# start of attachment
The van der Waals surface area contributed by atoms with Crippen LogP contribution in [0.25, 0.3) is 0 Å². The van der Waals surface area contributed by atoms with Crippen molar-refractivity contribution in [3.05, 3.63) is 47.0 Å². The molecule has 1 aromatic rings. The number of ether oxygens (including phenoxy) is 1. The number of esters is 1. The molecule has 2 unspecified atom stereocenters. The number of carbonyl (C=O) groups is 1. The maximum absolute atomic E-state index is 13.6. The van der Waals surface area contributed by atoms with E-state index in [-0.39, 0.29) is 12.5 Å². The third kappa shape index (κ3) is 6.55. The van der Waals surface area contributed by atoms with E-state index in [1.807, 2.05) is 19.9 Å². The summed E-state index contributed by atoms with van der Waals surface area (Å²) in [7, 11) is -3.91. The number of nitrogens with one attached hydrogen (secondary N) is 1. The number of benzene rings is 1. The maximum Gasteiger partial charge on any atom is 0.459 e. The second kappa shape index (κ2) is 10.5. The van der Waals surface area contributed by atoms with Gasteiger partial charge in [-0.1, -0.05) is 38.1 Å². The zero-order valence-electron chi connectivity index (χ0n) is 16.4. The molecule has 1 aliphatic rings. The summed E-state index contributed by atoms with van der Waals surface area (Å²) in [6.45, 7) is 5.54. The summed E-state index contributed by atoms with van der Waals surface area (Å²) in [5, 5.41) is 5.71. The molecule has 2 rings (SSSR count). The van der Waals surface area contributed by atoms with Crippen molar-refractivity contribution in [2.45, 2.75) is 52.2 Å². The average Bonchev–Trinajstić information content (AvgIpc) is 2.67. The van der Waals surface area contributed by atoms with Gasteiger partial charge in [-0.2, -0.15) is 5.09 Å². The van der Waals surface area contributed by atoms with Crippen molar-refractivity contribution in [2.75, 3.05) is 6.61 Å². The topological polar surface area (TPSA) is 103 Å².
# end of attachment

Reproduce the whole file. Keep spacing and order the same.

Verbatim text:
The van der Waals surface area contributed by atoms with Crippen LogP contribution in [0.25, 0.3) is 0 Å². The van der Waals surface area contributed by atoms with Crippen molar-refractivity contribution in [3.05, 3.63) is 47.0 Å². The molecule has 1 aromatic rings. The number of ether oxygens (including phenoxy) is 1. The number of esters is 1. The molecule has 2 unspecified atom stereocenters. The number of carbonyl (C=O) groups is 1. The maximum absolute atomic E-state index is 13.6. The van der Waals surface area contributed by atoms with E-state index in [-0.39, 0.29) is 12.5 Å². The third kappa shape index (κ3) is 6.55. The van der Waals surface area contributed by atoms with E-state index in [1.807, 2.05) is 19.9 Å². The summed E-state index contributed by atoms with van der Waals surface area (Å²) in [7, 11) is -3.91. The number of nitrogens with one attached hydrogen (secondary N) is 1. The number of benzene rings is 1. The maximum Gasteiger partial charge on any atom is 0.459 e. The second kappa shape index (κ2) is 10.5. The van der Waals surface area contributed by atoms with Gasteiger partial charge in [-0.1, -0.05) is 38.1 Å². The zero-order valence-electron chi connectivity index (χ0n) is 16.4. The molecule has 1 aliphatic rings. The summed E-state index contributed by atoms with van der Waals surface area (Å²) in [6.45, 7) is 5.54. The summed E-state index contributed by atoms with van der Waals surface area (Å²) in [5, 5.41) is 5.71. The molecule has 2 rings (SSSR count). The van der Waals surface area contributed by atoms with Crippen molar-refractivity contribution in [2.45, 2.75) is 52.2 Å². The average Bonchev–Trinajstić information content (AvgIpc) is 2.67. The van der Waals surface area contributed by atoms with Gasteiger partial charge in [-0.2, -0.15) is 5.09 Å². The van der Waals surface area contributed by atoms with Crippen molar-refractivity contribution in [2.75, 3.05) is 6.61 Å². The topological polar surface area (TPSA) is 103 Å².